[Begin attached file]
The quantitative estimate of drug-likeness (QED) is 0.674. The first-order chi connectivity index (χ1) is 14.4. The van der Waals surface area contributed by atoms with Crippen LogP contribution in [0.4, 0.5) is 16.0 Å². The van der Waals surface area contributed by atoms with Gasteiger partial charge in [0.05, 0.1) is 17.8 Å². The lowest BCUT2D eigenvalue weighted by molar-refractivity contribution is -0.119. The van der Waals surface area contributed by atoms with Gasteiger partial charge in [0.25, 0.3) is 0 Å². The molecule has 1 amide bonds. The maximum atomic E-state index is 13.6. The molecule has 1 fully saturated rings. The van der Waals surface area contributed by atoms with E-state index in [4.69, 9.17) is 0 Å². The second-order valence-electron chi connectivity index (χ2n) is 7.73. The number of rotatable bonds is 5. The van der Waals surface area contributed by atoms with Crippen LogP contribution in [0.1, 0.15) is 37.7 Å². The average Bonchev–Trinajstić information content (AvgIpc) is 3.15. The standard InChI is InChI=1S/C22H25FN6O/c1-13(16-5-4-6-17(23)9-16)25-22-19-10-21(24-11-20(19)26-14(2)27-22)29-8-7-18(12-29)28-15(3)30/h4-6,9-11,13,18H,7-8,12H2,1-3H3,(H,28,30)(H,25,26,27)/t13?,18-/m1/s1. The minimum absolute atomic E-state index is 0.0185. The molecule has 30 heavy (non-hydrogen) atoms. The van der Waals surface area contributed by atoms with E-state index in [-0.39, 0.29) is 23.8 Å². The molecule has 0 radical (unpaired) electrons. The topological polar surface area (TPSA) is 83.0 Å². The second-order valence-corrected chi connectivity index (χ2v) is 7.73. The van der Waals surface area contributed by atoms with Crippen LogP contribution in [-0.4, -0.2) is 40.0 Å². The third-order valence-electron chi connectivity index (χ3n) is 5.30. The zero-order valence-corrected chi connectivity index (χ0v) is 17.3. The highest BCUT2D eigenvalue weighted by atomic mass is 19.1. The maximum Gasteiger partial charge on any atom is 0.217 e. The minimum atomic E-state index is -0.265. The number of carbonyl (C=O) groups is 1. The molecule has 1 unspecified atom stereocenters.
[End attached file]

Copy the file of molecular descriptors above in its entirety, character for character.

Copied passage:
The quantitative estimate of drug-likeness (QED) is 0.674. The first-order chi connectivity index (χ1) is 14.4. The van der Waals surface area contributed by atoms with Crippen LogP contribution in [0.4, 0.5) is 16.0 Å². The van der Waals surface area contributed by atoms with Gasteiger partial charge in [0.05, 0.1) is 17.8 Å². The lowest BCUT2D eigenvalue weighted by molar-refractivity contribution is -0.119. The van der Waals surface area contributed by atoms with Gasteiger partial charge in [0.25, 0.3) is 0 Å². The molecule has 1 amide bonds. The maximum atomic E-state index is 13.6. The molecule has 1 fully saturated rings. The van der Waals surface area contributed by atoms with E-state index in [4.69, 9.17) is 0 Å². The second-order valence-electron chi connectivity index (χ2n) is 7.73. The number of rotatable bonds is 5. The van der Waals surface area contributed by atoms with Crippen LogP contribution in [0.1, 0.15) is 37.7 Å². The average Bonchev–Trinajstić information content (AvgIpc) is 3.15. The standard InChI is InChI=1S/C22H25FN6O/c1-13(16-5-4-6-17(23)9-16)25-22-19-10-21(24-11-20(19)26-14(2)27-22)29-8-7-18(12-29)28-15(3)30/h4-6,9-11,13,18H,7-8,12H2,1-3H3,(H,28,30)(H,25,26,27)/t13?,18-/m1/s1. The minimum absolute atomic E-state index is 0.0185. The molecule has 30 heavy (non-hydrogen) atoms. The van der Waals surface area contributed by atoms with E-state index in [-0.39, 0.29) is 23.8 Å². The molecule has 0 radical (unpaired) electrons. The topological polar surface area (TPSA) is 83.0 Å². The second-order valence-corrected chi connectivity index (χ2v) is 7.73. The van der Waals surface area contributed by atoms with Crippen LogP contribution in [-0.4, -0.2) is 40.0 Å². The third-order valence-electron chi connectivity index (χ3n) is 5.30. The zero-order valence-corrected chi connectivity index (χ0v) is 17.3. The highest BCUT2D eigenvalue weighted by atomic mass is 19.1. The maximum Gasteiger partial charge on any atom is 0.217 e. The minimum atomic E-state index is -0.265. The number of carbonyl (C=O) groups is 1. The molecule has 1 unspecified atom stereocenters.